Escape from Mercator
This post was originally published on mapzen.com by Peter Richardson on 26 October 2015.
Like most web mapping services, our Tangram library draws maps in the “Web Mercator” projection. This projection has its benefits, but it’s certainly quirky. Mercator projections are well-known for their distortion at high latitudes — this is because they place the north and south poles at positive and negative infinity, which means a Mercator map of the whole world would be infinitely tall.
To save space (and because there aren’t that many points of interest near the poles), all Mercator maps have an arbitrary cutoff point, typically somewhere around 80 degrees. The Web Mercator specifically picks cutoff points so that the whole map makes a perfect square, which has one major benefit: programmers love it.
A square map can be evenly subdivided into increasingly small “tiles”, which are easy to serve, request, and use online. This is particularly useful at high zooms (like zoom 16+), when the distortion isn’t as obvious. And as most web maps are concerned with smallish, non-polar areas, Web Mercator has been the default projection for the web since Google Maps first popularized it in 2005.
Though it is ubiquitous online (and historically useful to navigators), Mercator doesn’t get much love from the modern cartographer. And in general, Mercators are unsuited for cases when you want to compare the size or shape of anything that isn’t near the equator. So while Web Mercator is useful, we’ve been using Tangram to explore other options.
Tangram draws maps in real-time in your web browser, using a hotline to your graphics card called OpenGL. Small programs called “shaders” allow the position and coloring of anything onscreen to be modified instantly, according to your own design.
…Did I say “position”? Why yes, yes I did.
(This map is interactive! Open full screen ➹ )
This is the same vector data as in most of our other demos, but the position of each data point is being modified with a single line of shader code in a Tangram scene file, which looks like this:
position.y += sin(u_time + position.x/EARTH_RADIUS * 2.) * EARTH_RADIUS / 2.;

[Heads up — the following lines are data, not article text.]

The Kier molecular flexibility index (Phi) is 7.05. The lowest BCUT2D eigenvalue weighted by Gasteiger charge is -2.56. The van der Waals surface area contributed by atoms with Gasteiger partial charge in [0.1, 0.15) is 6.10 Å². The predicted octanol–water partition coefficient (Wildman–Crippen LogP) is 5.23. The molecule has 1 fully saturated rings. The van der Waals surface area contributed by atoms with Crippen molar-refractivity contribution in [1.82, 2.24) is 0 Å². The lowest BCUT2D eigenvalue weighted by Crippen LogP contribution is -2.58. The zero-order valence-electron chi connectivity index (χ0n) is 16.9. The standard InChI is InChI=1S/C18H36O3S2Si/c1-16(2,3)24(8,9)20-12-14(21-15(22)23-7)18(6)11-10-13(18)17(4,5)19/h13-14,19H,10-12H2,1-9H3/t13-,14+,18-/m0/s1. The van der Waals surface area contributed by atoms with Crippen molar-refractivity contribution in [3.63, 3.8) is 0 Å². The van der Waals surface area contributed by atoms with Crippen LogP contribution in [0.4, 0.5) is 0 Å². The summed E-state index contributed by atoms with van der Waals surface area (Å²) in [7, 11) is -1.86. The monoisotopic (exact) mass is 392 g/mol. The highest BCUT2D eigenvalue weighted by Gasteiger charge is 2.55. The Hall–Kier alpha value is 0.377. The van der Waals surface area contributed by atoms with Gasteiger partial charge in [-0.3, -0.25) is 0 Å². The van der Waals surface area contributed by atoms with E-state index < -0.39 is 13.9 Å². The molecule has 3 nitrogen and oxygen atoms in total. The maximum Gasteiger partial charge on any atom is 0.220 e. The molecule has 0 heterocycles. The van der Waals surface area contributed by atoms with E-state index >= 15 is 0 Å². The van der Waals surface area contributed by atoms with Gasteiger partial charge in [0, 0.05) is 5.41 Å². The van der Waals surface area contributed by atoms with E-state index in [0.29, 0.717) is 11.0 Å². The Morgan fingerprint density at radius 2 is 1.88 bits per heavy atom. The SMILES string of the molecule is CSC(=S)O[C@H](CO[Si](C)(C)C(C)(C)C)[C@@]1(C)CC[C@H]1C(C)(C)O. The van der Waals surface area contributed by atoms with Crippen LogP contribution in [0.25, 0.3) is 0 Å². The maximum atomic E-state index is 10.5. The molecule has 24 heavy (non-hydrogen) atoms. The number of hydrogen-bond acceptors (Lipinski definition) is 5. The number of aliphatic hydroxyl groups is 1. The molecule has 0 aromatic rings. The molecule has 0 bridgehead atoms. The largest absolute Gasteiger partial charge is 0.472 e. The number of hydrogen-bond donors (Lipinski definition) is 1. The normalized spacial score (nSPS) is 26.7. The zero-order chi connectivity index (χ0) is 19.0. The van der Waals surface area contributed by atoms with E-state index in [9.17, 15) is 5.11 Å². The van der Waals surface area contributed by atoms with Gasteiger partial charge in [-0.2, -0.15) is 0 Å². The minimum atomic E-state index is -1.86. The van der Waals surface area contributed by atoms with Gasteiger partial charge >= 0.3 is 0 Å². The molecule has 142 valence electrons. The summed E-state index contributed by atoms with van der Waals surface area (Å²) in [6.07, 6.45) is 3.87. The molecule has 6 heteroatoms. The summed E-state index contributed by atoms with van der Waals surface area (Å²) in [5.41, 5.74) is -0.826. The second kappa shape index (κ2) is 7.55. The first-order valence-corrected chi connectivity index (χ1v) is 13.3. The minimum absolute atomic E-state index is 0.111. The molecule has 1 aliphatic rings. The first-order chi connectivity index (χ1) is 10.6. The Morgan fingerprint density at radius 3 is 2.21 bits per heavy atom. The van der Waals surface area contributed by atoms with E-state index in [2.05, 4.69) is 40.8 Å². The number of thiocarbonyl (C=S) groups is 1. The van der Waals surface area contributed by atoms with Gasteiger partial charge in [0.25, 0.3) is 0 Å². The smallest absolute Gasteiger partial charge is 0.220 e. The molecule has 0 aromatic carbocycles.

This is a mathematical function which describes how to move points on a map from one place to another, which also happens to be a very general definition of a map projection.
Most projections are just a series of trig functions which describe how to warp one kind of mapping (generally a sphere) to another (generally a plane). So once you know how to translate those functions to OpenGL, a new Mercator-free world becomes possible using the same method as the wavy map, including everybody’s favorite US-centric equal-area conic projection, the Albers:
(This map is interactive too! Open full screen ➹ )
This version of the Albers adjusts depending on your position on the globe. The math is more complicated than the wavy map, but it’s still well within the capabilities of older smartphones. Try dragging the map around — you’ll see as you navigate that the tiles are still loading as though they were in a standard Web Mercator map, so additional tile-loading code would be needed to fill all the gaps, but it works!
Like most projections, the Albers projects an image of a three-dimensional sphere onto a two-dimensional plane. However, Tangram has another dimension at its disposal:
(All these maps are interactive! Don’t stare at this one too long. Open full screen ➹ )
The above map restores our 2D Web Mercator data to its rightful place in three dimensions, in an actual 3D scene, courtesy of the 3D capabilities of OpenGL — and as Tangram is a Leaflet plugin, you can still pan and zoom this map like any other web map. But why stop there?
From the description of BERG’s Here & There project:
…the ability to be in a city and to see through it is a superpower, and it’s how maps should work.
This bendy map is a mix of two views of the same data: the top part of the map is a standard top-down web map view (plus 3D buildings), and the bottom part is a tilted view of the same scene. A shader then cross-fades between the two views, based on distance from the camera, while you pan around the map.
And this next one rolls those same vector tiles into a tiny planet, by wrapping the tiles into a sphere of constant size and trimming away whatever is left over. Drag it to roll New York up into a beautiful katamari:
Wet-blanket time: these maps are ~highly~ experimental, and not production-ready. The global projections get shaky past zoom 15 because of floating-point precision limits, we don’t have tile-fetching worked out for them yet, and they don’t work with our current labels system — but we’re working to address all of these issues, and as always, we encourage contributions! In the meantime, we think these experiments are useful for demonstrating the ways open data viewed with OpenGL can expand our cartographic horizons.